This was my first experience in a government hospital in my entire life. I never needed hospitalisation before I joined the Indian Air Force. Afterwards, being a military man, I am used to the military hospitals or hospitals like Escorts, New Delhi and Kokilaben in Mumbai.
Here, in Jammu medical college hospital, a patient is lying in the ambulance at the ‘Emergency’ of the medical college hospital. She is in dire need of urgent treatment, but nobody is in sight to help.
The hospital staff, be it doctors or the paramedics, were nowhere to be seen that early morning. Nobody had any interest in attending the patient brought to them in their own ambulance.
The driver of the ambulance never came out of the van. He kept sitting at the wheel. The patient was lying in the ambulance without a doctor. Nobody came from the staff of the hospital to inquire or help. Only Gods were at work to keep the patient alive.
I requested the ambulance driver to at least tell me what to do and how to proceed, fast! Finally, he opened his mouth. The precious 15 minutes had already been lost.
Even in the emergency ward number 1, there seemed to be no evidence of any emergency or emergent procedures. No specialist examined the patient for the next several hours. It seemed everyone was waiting for things to settle down naturally : either the patient will settle, or else, she will pass away. I learnt that in two days, sixteen patients had died in the emergency ward itself.
With the intervention of a former head of a department, she was admitted to an emergency ICU by the evening. Nobody had seen the ECG untill 8 pm. Even at 8 pm, it was not a cardiologist ! Attending doctors never requested for a cardiologist to come and see the patient the whole day.
I was worried about the safety and survival of my patient. I spoke to a specialist I know from the Super Speciality Hospital. I asked if it was safe to keep the patient there.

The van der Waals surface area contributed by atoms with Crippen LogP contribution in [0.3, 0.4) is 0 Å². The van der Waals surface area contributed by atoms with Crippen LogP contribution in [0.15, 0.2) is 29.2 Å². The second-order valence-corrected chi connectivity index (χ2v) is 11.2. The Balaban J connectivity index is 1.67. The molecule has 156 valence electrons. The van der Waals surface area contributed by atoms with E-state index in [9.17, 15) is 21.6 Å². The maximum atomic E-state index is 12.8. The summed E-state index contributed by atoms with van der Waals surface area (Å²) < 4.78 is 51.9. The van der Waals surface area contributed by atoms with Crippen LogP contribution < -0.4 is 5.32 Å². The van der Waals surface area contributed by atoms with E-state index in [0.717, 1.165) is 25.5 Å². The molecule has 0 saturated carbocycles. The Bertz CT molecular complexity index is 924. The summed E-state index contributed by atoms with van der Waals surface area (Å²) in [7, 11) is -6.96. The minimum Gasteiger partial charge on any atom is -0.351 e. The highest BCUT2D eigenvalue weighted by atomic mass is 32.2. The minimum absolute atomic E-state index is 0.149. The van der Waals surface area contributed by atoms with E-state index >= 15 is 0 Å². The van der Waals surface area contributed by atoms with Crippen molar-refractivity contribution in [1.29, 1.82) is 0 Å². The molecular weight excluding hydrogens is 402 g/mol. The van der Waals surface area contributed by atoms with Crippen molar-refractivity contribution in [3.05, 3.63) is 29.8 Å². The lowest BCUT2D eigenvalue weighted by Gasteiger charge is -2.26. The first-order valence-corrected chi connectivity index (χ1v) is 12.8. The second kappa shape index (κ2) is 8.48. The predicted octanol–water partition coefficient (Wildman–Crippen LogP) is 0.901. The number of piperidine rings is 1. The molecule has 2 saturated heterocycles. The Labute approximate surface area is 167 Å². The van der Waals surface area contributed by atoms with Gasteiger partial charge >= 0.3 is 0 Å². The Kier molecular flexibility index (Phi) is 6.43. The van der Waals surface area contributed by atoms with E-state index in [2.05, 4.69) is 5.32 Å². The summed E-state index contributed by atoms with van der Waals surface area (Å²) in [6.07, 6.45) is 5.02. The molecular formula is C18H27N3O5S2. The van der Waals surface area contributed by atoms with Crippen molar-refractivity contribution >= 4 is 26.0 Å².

The good doctor intervened, and guided and we decided to stay put. By this time, I had got references to the top notch healers and administrators in the system, and things had started moving, though at an indifferent pace.
I notice that all the tasks were undertaken by medical students, interns, and some PG students. Rarely we saw registrars or specialists or consultants visiting the patient.
Therefore, the entire show is run by interns or the graduate doctors. If you go to the emergency, you will find the medical room no. 2 manned by a doctor or two, sometimes even more, who have barely graduated as doctors. No specialist was in sight, ever.
They prescribe without seeing the patient. There is so much clamour around them. They talk to one and write a prescription for the other ! The scenario looks like a fish market. In the adjoining room , I noticed a CMO, Chief Medical Officer, I guess, sitting comparatively idle ; many a time, peacefully immersed in the smartphone.
Nobody knows what is happening around, and still many things are happening ! Scores of sufferers come to the emergency room every hour. Each patient is accompanied by at least 3 to 4 well wishers to help. One goes to fetch the trolley, another rushes to search the doctors. The third one stays out with the crying patient, and so on.
So where is the paramedics staff whose duty it is to look after the patient on arrival ? I saw no one near the “May I Help” cabin. I peeped in and found a person sleeping. I shouted at him to wake up and help.
Friends, the present emergency looks like a place where an earthquake has just taken place. Those trying to help are not the Red Cross volunteers. These are the friends and relatives of the patient. What if a patient arrives with no attendants ? Only Gods, and not the hospital staff, will be able to save him.